Coliban Water has reported record low sewer blockages in the last year thanks to a dedicated program of sewer maintenance and preventative cleaning known as Stop the Block.

Coliban Water Executive General Manager Service Delivery, Danny McLean, said an Essential Services Commission report handed down earlier this year shows a decrease in blockages.

The Stop the Block campaign was launched in 2016, increasing investment to over $1 million each year to improve sewer performance and reduce service interruptions, overflows, and impacts to communities and the environment.

“In the last financial year, we recorded 18 blockages per 100km of sewer, which is a dramatic reduction since the 2013/14 financial year, where we recorded in excess of 60 blockages per 100km,” Mr McLean said.

“It’s also a reduction from 22 blockages per 100km in the 2019/20 financial year. “The 70 per cent reduction means more than 3,800 blockages have been avoided in the last seven years. This is a huge reduction in customer and environmental impacts. It’s also saving customers’ money on reactive sewer repairs and clean-up costs.

That’s a real win for the community,” he said. During 2020/21, there were record low blockage counts in several months, including in December and March, which contributed to an overall record low blockage rate for the year.

“We have been utilising closed circuit television (CCTV) to assess the condition of around 3,500 poor performing sewer mains throughout our region, which provides accurate information to drive our renewals program,” Mr McLean said.

In 2020-2021, approximately 600 sewer maintenance holes have been inspected across the region and a total of 40 sections of sewer main have been renewed, which is equivalent to 1.9 kilometres. “We also undertook preventative sewer cleaning of approximately 5,000 sewer mains, equating to roughly 270km. This includes 70km of sewer mains adjacent to creeks and waterways,” he said.

The data presented by the Essential Services Commission as part of the Water Performance Report 2020-21 compares Victorian water utilities on a range of metrics including customer service, water quality and sewer blockages rates.

Though Coliban Water ranked 11th out of 16 water utilities on sewer blockages per 100km of sewer main, the organisation also had the largest decrease since the 2016-17 financial year. Coliban Water was also one of only eight water utilities in Victoria to contain 100 per cent of sewer spills within five hours in 2020-21.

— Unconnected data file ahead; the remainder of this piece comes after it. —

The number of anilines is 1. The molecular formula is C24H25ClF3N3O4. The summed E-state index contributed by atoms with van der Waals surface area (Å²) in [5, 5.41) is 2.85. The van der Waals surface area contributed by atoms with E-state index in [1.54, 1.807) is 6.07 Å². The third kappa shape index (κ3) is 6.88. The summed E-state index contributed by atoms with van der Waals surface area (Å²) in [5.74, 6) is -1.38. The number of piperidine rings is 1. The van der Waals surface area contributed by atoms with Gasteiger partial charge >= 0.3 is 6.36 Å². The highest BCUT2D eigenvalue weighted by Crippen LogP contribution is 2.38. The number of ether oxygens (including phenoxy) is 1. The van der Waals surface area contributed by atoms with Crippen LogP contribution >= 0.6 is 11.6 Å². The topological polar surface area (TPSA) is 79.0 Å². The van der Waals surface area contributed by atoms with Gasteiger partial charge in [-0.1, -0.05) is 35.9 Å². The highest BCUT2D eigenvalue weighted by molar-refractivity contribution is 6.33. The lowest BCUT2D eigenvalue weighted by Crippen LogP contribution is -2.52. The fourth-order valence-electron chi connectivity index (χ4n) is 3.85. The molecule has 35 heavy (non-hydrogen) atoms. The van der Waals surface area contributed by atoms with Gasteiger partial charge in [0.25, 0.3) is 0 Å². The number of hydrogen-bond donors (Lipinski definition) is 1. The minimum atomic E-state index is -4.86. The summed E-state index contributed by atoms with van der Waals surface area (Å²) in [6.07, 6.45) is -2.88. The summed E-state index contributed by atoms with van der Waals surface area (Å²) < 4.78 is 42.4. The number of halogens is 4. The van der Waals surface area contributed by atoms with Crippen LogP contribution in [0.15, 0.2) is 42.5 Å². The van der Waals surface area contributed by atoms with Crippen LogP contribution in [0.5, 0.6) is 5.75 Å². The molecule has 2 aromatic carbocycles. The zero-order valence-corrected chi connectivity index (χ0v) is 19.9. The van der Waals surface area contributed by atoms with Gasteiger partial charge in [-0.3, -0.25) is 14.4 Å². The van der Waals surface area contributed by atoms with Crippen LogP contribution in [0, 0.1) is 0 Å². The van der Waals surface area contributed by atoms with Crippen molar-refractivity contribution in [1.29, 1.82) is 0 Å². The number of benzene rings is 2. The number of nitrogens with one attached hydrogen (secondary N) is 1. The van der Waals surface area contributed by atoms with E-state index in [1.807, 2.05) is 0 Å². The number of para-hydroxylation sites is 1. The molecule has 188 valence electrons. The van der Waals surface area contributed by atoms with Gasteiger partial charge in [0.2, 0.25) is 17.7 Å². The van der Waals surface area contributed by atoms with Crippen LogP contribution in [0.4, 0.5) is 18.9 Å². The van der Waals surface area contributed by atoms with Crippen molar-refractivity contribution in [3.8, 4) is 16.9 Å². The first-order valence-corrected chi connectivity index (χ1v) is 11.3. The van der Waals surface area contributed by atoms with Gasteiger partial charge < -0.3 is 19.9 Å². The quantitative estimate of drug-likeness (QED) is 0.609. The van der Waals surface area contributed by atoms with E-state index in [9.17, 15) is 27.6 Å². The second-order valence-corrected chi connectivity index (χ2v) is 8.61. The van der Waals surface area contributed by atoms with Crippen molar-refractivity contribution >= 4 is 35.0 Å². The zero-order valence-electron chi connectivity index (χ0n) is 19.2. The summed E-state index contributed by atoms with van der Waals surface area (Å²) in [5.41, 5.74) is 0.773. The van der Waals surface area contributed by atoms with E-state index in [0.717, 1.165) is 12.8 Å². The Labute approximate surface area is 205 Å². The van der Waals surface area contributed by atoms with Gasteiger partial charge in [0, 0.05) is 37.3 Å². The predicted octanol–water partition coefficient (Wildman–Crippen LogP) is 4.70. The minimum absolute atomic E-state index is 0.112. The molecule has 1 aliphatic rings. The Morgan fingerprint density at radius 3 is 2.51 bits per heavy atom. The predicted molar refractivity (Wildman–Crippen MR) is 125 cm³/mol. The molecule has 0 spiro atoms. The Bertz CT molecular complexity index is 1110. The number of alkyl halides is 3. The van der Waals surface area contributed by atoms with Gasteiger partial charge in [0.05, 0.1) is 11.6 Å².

The organisation now has its sights firmly set on upgrading aging assets across its region. “Our focus is to continue the prioritisation of works, using the data we collect from our CCTV assessments to identify the mains most in need of maintenance, renewals and cleaning,” he said.

“We’re also looking at what other initiatives or work programs will further reduce the risk of environmental, public health or level of service incidents,” he said. Coliban Water is in the midst of preparing its Pricing Submission 2023, which sets the level of prices, investment and service for the next five years.

“The challenge for us is how do we prepare for tomorrow while being fair to customers today? Our region is facing a critical point in its water supply and demand. Our assets are aging, and our climate is getting drier. We need to prepare for this changing future,” Mr  McLean said.

Significant investment is expected to take place across the region to ensure Coliban Water can continue to serve its communities by upgrading and maintaining the sewer network.

Bin it, don’t flush it

Sewer blockages can be caused by tree roots, but it is the non-flushable items people flush down the toilet that increases the risk of blockages.

This emphasises the importance of preventative maintenance and proactive community behaviours. “Carrying out this significant program not only means fewer sewer blockages and spills, it minimises our impact on the environment and saves customers and the organisation money in responding to spills,” Mr McLean said.

“This reduction in blockage rates now brings Coliban Water in line with other Victorian water authorities and helps us work towards our Stratege 2030 goals of a cleaner environment and healthier communities.

“Our environment and sustainability policy commits us to seek the highest possible standards of environmental performance, as well as ensure the protection of waters influenced by our operations and these reductions help us meet those objectives,” he said.

The reduced blockage rates are being assisted by the Bin it, don’t flush it campaign, which aims to educate the community on what can and cannot go down toilets and drains.

The organisation has a firm commitment to Bin it, don’t flush it, featuring a social media campaign, advertising in customer newsletters
and even printed toilet paper to hand out to community groups and customers.

“We want to thank the public for their efforts to only put the three Ps down the toilet; pee, poo and toilet paper, but there is still a long way to go,” Mr McLean said.

The organisation’s Education program focuses heavily on the Bin it, don’t flush it messaging of the three Ps as well as teaching children and community groups about the wastewater process, helping future generations better understand the
sewerage system.

For further information about sewer blockages and the Bin it, don’t flush it campaign, visit

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